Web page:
Another stop today was Hastie’s Swamp National Park. The land adjacent to the park is up for sale. I wish I could afford to buy it as a portion of the swamp is on this private land. There were plenty of Plumed Whistling Ducks. I was worried we wouldn’t get to see the bird, but I wasn’t disappointed. When you do get them, they are usually in large flocks (50+). The park has a bird blind so it was nice to get out of the hot sun to observe the birds, including a Forest Kingfisher who perched with its prey (looked like a small frog) on a tree limb about 20 feet from where I was sitting. I hated to leave this place. If I ever visit this part of Australia again, I will definitely come here and spend more time.
We ended the day’s birding at Mount Hypipamee National Park looking for the Golden Bowerbird. The male, a beautiful gold and brown bird, has built a nice bower and a sub-bower. However, the bird did not appear while we were present.
Our guide had heard about a Lesser Sooty Owl at Curtain Fig Tree National Park. We decided to go there after dark to see if we could spot the bird. Score!!! Not only did we spot the bird, but we got to see one of the parent’s feed a young bird. The young bird had already fledged, but was still being fed by the parent. The bird, when it went to get the regurgitated food, would hold its wings out – maybe to balance? If you ever get to the Atherton Tablelands in Australia you must stop by the Curtain Fig Tree National Park. The “curtain fig tree” is huge. My photo does not capture its essence, and when we first saw it at night with only our headlamps to see the owls, it looked even more amazing. Wow, what a tree. On the way back to our lodge, we also spotted a Barking Owl sitting on a fence post. When we stopped, it flushed to a nearby tree where we were able to get great looks of the bird. It truly was another great day to bird.
22 September 2017
The goal today: The Golden Bowerbird. To that end we headed back up to Mt. Hypipamee National Park to check out the bower and see if the bird would come in to further build on the bower or even the sub bower. We heard the bird call, but couldn’t see a yellow/brown bird. What we didn’t realize was the bird singing was actually an immature male who was not in full adult plumage – no yellow coloring except for a small amount on its shoulder. Once we found the bird, we watched it sing and slowly make its way to its bower – don’t want predators to know where the bower is located. Once at the bower, the bird began to adorn his bower with lichens, leaves, and small sticks. Our guide believes the adult male must have died and this male had taken over its bower.
From there we went in search of a Fernwren, checking out several possible locations. At one location, Steve was looking intently through his binoculars so I tried to see what he was seeing. As soon as I got on the bird it moved. According to Steve (and I believe him) it was the Fernwren. However, since I didn’t actually see the bird I wouldn’t count it as being seen. Lisa got a brief glimpse of the bird, enough to identify it, but no one else was lucky enough to see the bird. It is amazing how much time can be spent in search of a single bird you may only catch a small, quick glance of to check it off one’s list. Sometimes I ask myself “why do you go on these tours”. I think its for the chance to see the bird at all, even if only a small, quick glance. Each viewing is special.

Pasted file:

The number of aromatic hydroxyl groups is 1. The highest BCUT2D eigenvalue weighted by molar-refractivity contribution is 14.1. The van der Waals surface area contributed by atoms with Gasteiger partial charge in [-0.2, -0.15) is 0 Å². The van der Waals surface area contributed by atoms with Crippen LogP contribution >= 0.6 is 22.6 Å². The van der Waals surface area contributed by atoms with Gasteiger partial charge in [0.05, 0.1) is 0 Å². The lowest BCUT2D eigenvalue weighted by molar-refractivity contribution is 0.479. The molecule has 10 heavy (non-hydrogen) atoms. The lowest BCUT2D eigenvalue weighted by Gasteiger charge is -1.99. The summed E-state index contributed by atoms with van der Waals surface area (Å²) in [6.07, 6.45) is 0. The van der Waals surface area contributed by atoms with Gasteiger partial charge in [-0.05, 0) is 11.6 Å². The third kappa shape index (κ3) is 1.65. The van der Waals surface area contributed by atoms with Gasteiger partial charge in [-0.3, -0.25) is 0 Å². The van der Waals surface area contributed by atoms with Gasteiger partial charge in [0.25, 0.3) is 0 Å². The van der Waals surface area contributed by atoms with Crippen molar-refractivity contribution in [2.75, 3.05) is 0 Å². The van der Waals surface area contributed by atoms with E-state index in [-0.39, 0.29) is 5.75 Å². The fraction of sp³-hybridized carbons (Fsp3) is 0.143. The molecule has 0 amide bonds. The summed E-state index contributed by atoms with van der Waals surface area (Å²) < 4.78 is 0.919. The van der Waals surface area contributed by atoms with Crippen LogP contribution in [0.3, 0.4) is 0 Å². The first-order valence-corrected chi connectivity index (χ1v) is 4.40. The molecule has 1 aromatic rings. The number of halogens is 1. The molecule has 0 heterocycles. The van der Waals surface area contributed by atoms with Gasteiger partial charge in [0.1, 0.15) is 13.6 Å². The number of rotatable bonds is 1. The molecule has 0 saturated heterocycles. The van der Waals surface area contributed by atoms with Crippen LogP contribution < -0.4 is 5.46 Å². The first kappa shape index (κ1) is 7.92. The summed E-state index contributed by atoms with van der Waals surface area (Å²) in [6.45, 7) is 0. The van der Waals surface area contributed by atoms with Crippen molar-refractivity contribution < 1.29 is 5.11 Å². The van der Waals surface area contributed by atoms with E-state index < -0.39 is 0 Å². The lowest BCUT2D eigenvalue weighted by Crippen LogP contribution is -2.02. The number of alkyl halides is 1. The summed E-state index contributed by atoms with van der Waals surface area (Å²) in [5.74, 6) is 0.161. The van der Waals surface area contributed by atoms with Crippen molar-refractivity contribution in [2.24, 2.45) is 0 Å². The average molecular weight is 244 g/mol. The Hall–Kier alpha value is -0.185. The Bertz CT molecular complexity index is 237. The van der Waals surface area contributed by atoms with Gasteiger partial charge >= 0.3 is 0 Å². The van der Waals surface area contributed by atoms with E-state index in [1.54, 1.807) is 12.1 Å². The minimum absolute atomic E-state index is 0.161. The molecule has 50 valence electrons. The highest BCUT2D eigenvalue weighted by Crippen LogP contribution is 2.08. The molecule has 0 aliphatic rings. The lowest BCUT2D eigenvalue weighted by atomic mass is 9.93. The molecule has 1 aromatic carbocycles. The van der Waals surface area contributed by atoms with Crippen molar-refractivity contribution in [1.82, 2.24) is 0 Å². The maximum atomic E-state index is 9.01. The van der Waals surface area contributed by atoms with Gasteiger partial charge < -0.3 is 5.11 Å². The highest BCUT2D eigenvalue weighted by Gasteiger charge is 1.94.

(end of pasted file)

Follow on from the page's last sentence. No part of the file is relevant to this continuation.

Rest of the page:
We also visited Lake Tinneroo, which was good for waterbirds and waders. The person who told us about the Lesser Sooty Owl was out at the lake with two clients and mentioned they had spotted the Cotton Pygmy Goose, so we got good looks of this bird too.
23 September 2017
The goal today: The Southern Cassowary bird. We missed seeing this bird earlier in the week so off we went back to the Cassowary House. When we got there (after making two stops: one for a Buff-banded Rail and another for the Black Swan) we spotted the female drinking water from a bird bath. This is one big bird – the female is larger than the male. Imagine a bird over 5 feet tall, with prehistoric looking feet. We got some great looked of the bird before she wandered off. As we were getting into our van to head down into Cairns, our guide was told the male Cassowary and its young were at the feeder (yes the owners do put out fruit for the cassowary). So back to the house we went and watched the male Cassowary with his three youngsters. One of them was curious and started towards us. He probably got within 10 feet before deciding we didn’t bear any gifts. The young are so cute. Poppa Cassowary incubates the eggs and raises the young. Momma Cassowary goes off to find another male to mate with. Despite her promiscuity, there are only about 1,000 Cassowaries in the wild around Cairns.
From Cassowary House we traveled down to the Cattana Wetlands, mentioned in a previous blog. I was surprised there were even fewer birds here than when Lisa and I were here a week or so ago. For some reason I thought there would be more birds. I did come across a Keelback Snake. Luckily it is non-venomous.
Next we made several stops looking for shorebirds and the Mangrove Robin (did not find it), before heading to the Cairns Esplanade. What a great day to be there. We first stopped off at the mangroves on the north end of the Esplanade to search for the Mangrove Robin. Not only did we find one, but we found four of them. This was our last chance at finding this bird so everyone was happy. We then went to the mud flats in search of shorebirds. We had more than 10 different shorebird species, including a Terek’s Sandpiper, a new bird for me. I was a happy camper.
We went to a nearby wetland area to search for the Beach Stone Curlew and finally – success!!! Our final stop of the day was the Centenary Lakes where Lisa and I have birded before. Again, I was surprised to find fewer birds here then earlier in the month. I expected the opposite.
Tomorrow we fly (early – plane leaves at 6:00 am) to Brisbane to begin the next portion of a birding tour. We leave our guide Ben and pick up a new guide – Roger. I will miss Ben. He’s was fun to be around. I like people with a sense of humor and his was tip top.
Until then …
IT’S A GREAT DAY TO BIRD